13. Emergy total = sum of 2 through 12 above
14. Livestock sold. 134 lbs/ac (this study); 2.82 kcal/g (Odum and Odum, 1987)
(134 lbs/ac-yr)(453.6 g/lb)(2.82 kcal/g)(4186 J/kcal) = 7.17E8 J/ac-yr
Phosphorus content = .67 % (Khasawneh et al., 1986)
15. Runoff. Average runoff volume = 10.5 7yr (CREAMS-WT results, this study)
(10.57yr)(2.54 cm/m)(.01 m/cm)(4047 m;/ac)(lE6 g/m3)(4.94 J/g) = 5.33E9 J/ac-yr
Phosphorus in runoff = 1.52 lbs/ac-yr (CREAMS-WT results, this study)
16. Basin outflow. Same volume as runoff
Phosphorus outflow = .47 lbs/ac-yr

Table B-5. Emergy Evaluation of an Acre of Improved Beef Pasture: 17 lbs P/ac-yr; 2 ac/cow; No Fence.
Note
Item
Value Raw Units
(ac-yr)-l
Solar
Transformity
(sej/unit)
Solar Phosphorus Phosphorus
Emergy Content Emergy/Mass
(El3 sej/ac-yr)(grams P/ac) (El2 sej/g P)
1
Sunlight
2.19E+13 J
1
2
0
X
2
Rain, chemical
2.54E+10 J
1.54E + 04
39
514
0.76
3
Fuel
8.90E+08 J
6.6E+04
6
0
X
4
Electricity
4.1E+08 J
1.6E+05
6
0
X
5
N Fertilizer
3.37E+07 J
1.69E+06
6
0
X
6
P Fertilizer
2.68E+06 J
4.14E+07
11
7710.0
0.014
7
K Fertilizer
9.6E+06 J
2.62E+06
3
0
X
8
Lime
2.3E+05 g
1.00E+09
23
9
Minerals
7.6E+07 J
8.10E+04
1
362.8
0.017
10
Molasses
1.1E+09 J
8.1E+04
9
340.2
0.27
11
Services
153.17 $
1.55E+12
24
0
X
12
127
13
Livestock sold
8.94E+08 J
1.42E+06
127
507.5
2.50
14
Runoff
X
X
X
1271.0
X
15
Basin outflow
X
X
X
390.3
X

187
Footnotes to Table B-5. Improved Beef Pasture: 17 lbs P/ac; 2 ac/cow; No Fence.
1. Sunlight. 129 kcal/cm;-yr (Odum et al., 1981)
(129 kcal/cm:-yr)(lE4 cm2/m2)(4047 m2/ac)(4186 J/kcal) = 2.19E13 J/ac-yr
Transformity = 1
2. Ram, chemical. 50'7yr (SFWMD, 1989); Gibbs free energy of firesh water, 4.94 J/g.
(50 7yr)(2.54 cm/in)(.01 m/cm)(4047 m2/ac)(lE6 g/m3)(4.94 J/g) = 2.54E10 J/ac-yr
Transformity = 1.54E4 sej/J (Odum et al., 1987)
Phosphorus content = .047 mg/1 (Sculley, 1986)
3. Fuel. 6.5 gaFac-yr (Giesy and Holt, 1993); 137E6 J/gal (Odum and Ardrng, 1991)
(6.5 gal/ac-yr)(137E6 J/gal) = 8.9E8 J/ac-yr
Transformity = 6.6E4 sej/J (Odum et al., 1987)
4. Electricity. 113 kwh/ac-yr (Giesy and Holt, 1993)
(113 kwh/ac-yr)(3.6E6 J/kwh) = 4.07E8 J/ac-yr
Transformity = 1.59E5 sej/J (Odum et al., 1987)
5. Nitrogen fertilizer. 30 lbs/ac-yr (Gutierrez, 1978); 2.48E3 J/gN (Odum et al., 1983)
(30 lbs/ac-yr)(453.6 g/lb)(2.48E3 J/g) = 3.37E7 J/ac-yr
Transformity = 1.69E6 sej/J (Odum et al., 1983)
6. Phosphorus fertilizer. 17 lbs/ac-yr (this study); 348 J/gP (Odum et al., 1983)
(17 lbs/ac-yr)(453.6 g/lb)(348 J/g) = 2.68E6 J/ac-yr
Transformity = 4.14E7 sej/J (Odum et al., 1983)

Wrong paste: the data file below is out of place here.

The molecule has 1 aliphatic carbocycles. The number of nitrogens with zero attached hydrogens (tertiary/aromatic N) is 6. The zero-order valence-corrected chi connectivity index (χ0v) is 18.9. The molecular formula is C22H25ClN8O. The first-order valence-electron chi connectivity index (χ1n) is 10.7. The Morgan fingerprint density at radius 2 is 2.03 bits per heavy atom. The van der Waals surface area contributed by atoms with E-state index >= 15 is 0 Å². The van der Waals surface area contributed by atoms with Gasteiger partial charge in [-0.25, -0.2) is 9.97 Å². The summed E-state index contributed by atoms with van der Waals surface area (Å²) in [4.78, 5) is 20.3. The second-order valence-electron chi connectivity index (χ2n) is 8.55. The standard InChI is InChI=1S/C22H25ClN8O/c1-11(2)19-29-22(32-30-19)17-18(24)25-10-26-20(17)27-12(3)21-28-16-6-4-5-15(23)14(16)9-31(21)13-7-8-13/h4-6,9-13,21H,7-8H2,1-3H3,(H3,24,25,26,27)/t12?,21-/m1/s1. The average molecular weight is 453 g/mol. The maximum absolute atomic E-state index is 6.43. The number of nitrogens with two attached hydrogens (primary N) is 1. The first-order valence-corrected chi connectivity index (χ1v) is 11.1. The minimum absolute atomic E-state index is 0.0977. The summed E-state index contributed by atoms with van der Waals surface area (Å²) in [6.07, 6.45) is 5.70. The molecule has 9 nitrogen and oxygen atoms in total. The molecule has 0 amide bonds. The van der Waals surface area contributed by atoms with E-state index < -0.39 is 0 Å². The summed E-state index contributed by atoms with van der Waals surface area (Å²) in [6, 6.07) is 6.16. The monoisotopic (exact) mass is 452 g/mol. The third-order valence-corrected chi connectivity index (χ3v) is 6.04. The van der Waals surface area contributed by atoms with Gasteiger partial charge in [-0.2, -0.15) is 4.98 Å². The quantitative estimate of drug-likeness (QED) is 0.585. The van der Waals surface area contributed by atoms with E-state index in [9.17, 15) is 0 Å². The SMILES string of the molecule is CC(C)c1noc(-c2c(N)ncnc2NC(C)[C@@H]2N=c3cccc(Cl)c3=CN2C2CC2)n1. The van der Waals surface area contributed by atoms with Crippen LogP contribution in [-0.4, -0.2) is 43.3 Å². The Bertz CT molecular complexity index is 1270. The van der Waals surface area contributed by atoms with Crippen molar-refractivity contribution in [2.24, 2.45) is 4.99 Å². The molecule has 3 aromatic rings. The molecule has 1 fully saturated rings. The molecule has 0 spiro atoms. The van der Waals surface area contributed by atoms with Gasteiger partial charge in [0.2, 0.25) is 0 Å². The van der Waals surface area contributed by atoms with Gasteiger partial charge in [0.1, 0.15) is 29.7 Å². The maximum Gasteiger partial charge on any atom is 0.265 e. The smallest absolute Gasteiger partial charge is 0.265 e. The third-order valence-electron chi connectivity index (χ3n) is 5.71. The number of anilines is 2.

7. Potash fertilizer. 30 lbs/ac-yr (Gutierrez, 1978); 702 J/g (Odum et al., 1983)
(30 lbs/ac-yr)(453.6 g/lb)(702 J/g) = 9.55E6 J/ac-yr
Transformity = 2.62E6 sej/J (Odum et al., 1983)
8. Lime. 500 lbs/ac-yr (Prevatt, 1981)
(500 lbs/ac-yr)(453.6 g/lb) = 2.27E5 g/ac-yr
Transformity = 1E9 sej/g (Odum. 1992)
9. Minerals. 20 lbs/cow-yr (this study); 4 kcal/g (assumed equal to sugar)
(20 lbs/cow-yr)(l cow/2 ac)(453.6 g/lb)(4 kcal/g)(4186 J/kcal) = 7.6E7 J/ac-yr
Transformity (assumed equal to sugar) = 8.1E4 sej/J (Odum et al., 1983)
Phosphorus content = 8 % (product label)
10. Molasses. 300 lbs/cow-yr (tins study); 4 kcal/g (assumed equal to sugar)
(300 lbs/cow-yr)( 1 cow/2 ac)(453.6 g/lb)(4 kcal/g)(4186 J/kcal) = 1.14E9 J/ac-yr
Transformity (assumed equal to sugar) = 8.1E4 sej/J (Odum et al., 1983)
Phosphorus content = .5 % (product label)
11. Annual costs for human services. $153.17/ac-yr (Giesy and Holt, 1993)
1990 emergy/currency ratio = 1.55E12 sej/$ (Pritchard. 1992)
12. Emergy total = sum of 2 through 11 above
13. Livestock sold. 167 lbs/ac (this study); 2.82 kcal/g (Odum and Odum, 1987)
(167 lbs/ac-yr)(453.6 g/lb)(2.82 kcal/g)(4186 J/kcal) = 8.94E8 J/ac-yr
Phosphorus content = .67 % (Khasawneh et al., 1986)
14. Runoff. Average runoff volume = 10.4 7yr (CREAMS-WT results, this study)
(10.47yr)(2.54 cm/in)(.()l m/cm)(4047 m2/ac)(lE6 g/m3)(4.94 J/g) = 5.28E9 J/ac-yr
Phosphorus in runoff = 2.8 lbs/ac-yr (CREAMS-WT results, this study)
15. Basin outflow. Same volume as runoff
Phosphorus outflow = .86 lbs/ac-yr

Table B-6. Emergy Evaluation of an Acre of Unimproved Beef Pasture: No Fertilizer; 16 ac/cow; No Fence.
Note
Item
Value Raw Units
(ac-yr)-l
Solar
Transformity
(sej/unit)
Solar Phosphorus Phosphorus
Emergy Content Emergy/Mass
(E13 sej/ac-yr) (grams P/ac) (E12 sej/g P)
1
Sunlight